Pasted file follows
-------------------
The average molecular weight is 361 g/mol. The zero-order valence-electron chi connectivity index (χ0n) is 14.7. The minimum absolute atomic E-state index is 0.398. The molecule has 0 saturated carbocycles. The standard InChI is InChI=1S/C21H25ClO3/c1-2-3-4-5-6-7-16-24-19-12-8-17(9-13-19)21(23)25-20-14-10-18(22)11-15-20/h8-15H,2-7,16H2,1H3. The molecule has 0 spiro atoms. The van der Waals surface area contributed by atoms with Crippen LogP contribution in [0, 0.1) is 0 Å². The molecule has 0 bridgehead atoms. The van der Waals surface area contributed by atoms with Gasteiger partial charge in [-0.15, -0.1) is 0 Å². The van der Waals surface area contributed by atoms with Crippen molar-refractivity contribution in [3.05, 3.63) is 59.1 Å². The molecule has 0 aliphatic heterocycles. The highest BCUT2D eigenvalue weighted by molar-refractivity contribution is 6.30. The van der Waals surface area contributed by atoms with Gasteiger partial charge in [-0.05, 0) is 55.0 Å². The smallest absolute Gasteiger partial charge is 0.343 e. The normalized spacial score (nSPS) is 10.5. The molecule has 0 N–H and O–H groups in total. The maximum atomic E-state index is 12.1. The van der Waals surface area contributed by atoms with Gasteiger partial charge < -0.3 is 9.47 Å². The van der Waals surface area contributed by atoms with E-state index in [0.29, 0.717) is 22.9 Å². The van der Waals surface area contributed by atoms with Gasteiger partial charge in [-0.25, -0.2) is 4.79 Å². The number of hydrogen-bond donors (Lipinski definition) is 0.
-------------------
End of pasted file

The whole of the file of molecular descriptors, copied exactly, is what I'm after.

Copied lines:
The average molecular weight is 361 g/mol. The zero-order valence-electron chi connectivity index (χ0n) is 14.7. The minimum absolute atomic E-state index is 0.398. The molecule has 0 saturated carbocycles. The standard InChI is InChI=1S/C21H25ClO3/c1-2-3-4-5-6-7-16-24-19-12-8-17(9-13-19)21(23)25-20-14-10-18(22)11-15-20/h8-15H,2-7,16H2,1H3. The molecule has 0 spiro atoms. The van der Waals surface area contributed by atoms with Crippen LogP contribution in [0, 0.1) is 0 Å². The molecule has 0 bridgehead atoms. The van der Waals surface area contributed by atoms with Gasteiger partial charge in [-0.15, -0.1) is 0 Å². The van der Waals surface area contributed by atoms with Crippen molar-refractivity contribution in [3.05, 3.63) is 59.1 Å². The molecule has 0 aliphatic heterocycles. The highest BCUT2D eigenvalue weighted by molar-refractivity contribution is 6.30. The van der Waals surface area contributed by atoms with Gasteiger partial charge in [-0.05, 0) is 55.0 Å². The smallest absolute Gasteiger partial charge is 0.343 e. The normalized spacial score (nSPS) is 10.5. The molecule has 0 N–H and O–H groups in total. The maximum atomic E-state index is 12.1. The van der Waals surface area contributed by atoms with Gasteiger partial charge < -0.3 is 9.47 Å². The van der Waals surface area contributed by atoms with E-state index in [0.29, 0.717) is 22.9 Å². The van der Waals surface area contributed by atoms with Gasteiger partial charge in [-0.25, -0.2) is 4.79 Å². The number of hydrogen-bond donors (Lipinski definition) is 0.